Book Review: Allan Quartermain by H. Rider Haggard (Three Stars)


Book Review: Allan Quartermain by H. Rider Haggard

(Three Stars)

“A hundred thousand spears shall sparkle in my train like star glimmering down.”

A lost world adventure. Later nineteenth century equivalent of contemporary science-fiction, fantasy adventure story. In 1887 it was plausible that a country “the size of France” could be hidden—and isolated—in central Africa, but then we accepted that Asia could hide a mythical Himalayan utopia in 1933.

“I say that as the savage is, so is the white man, only the latter is more inventive, and possesses the faculty of combination; save and except also that the savage, as I have known him, is to a large extent free from the greed of money, which eats like a cancer into the heart of the white man.”

Reflects the racial and sexist idioms of the day, but surprisingly Continue reading

Book Review: The Overcoat by Nikolai Gogol (Three Stars)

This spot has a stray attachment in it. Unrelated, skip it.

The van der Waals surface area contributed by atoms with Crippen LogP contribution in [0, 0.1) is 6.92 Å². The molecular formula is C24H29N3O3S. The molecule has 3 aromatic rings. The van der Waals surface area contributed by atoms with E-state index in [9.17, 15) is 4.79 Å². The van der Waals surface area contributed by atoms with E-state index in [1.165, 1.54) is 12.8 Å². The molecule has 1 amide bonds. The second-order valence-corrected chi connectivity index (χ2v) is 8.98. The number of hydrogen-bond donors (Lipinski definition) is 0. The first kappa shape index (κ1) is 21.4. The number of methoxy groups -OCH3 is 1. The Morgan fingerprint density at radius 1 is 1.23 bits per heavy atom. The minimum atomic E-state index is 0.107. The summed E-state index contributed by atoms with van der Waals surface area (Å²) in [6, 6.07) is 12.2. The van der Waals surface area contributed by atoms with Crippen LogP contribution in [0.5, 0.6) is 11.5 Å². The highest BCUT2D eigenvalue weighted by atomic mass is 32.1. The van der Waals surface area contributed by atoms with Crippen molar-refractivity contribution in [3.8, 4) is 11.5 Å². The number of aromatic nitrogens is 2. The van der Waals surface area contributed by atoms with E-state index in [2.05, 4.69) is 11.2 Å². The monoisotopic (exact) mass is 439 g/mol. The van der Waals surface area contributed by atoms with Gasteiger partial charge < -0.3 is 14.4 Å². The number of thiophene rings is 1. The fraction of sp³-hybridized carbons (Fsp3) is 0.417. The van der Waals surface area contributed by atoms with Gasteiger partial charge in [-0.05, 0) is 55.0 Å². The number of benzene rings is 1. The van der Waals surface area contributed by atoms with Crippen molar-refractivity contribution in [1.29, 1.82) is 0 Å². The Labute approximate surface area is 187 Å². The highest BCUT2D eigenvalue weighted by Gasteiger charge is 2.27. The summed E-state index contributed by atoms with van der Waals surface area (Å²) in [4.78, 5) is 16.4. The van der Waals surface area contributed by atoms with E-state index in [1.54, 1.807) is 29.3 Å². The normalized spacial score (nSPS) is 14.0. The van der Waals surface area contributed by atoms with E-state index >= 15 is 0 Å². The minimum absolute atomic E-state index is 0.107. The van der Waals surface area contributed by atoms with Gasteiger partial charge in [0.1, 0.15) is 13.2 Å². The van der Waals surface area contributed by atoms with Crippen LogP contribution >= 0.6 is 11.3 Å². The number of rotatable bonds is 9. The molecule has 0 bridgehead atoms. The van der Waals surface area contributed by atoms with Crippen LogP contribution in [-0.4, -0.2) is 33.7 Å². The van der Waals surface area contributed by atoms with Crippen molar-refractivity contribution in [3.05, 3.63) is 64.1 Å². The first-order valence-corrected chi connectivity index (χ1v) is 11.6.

Book Review: The Overcoat by Nikolai Gogol

Three Stars

“Am I not also your brother?”

I am so glad I read this short story by Gogol. I was bogged down less than a hundred pages in his longer, unfinished novel Dead Souls. The style and cynicism is the same. He was really good at biting satire, but had no message. Like Seinfeld. A snip of Gogol is enough.

“People began to believe he had come into the world just as he was, with his bald head and official uniform.”

Mostly by accident I’ve recently read several works from several European countries written early in the nineteenth century. The unifying element seems to be the authors’’ rejection of the Enlightenment optimistic and mechanistic worldview for something more intimate and emotional. Often darker. Eventually this shift led to the romantic era with its abandoning the mind to give free rein to the emotions. Looking back it seems like a silly dichotomy but at the time it was a big deal.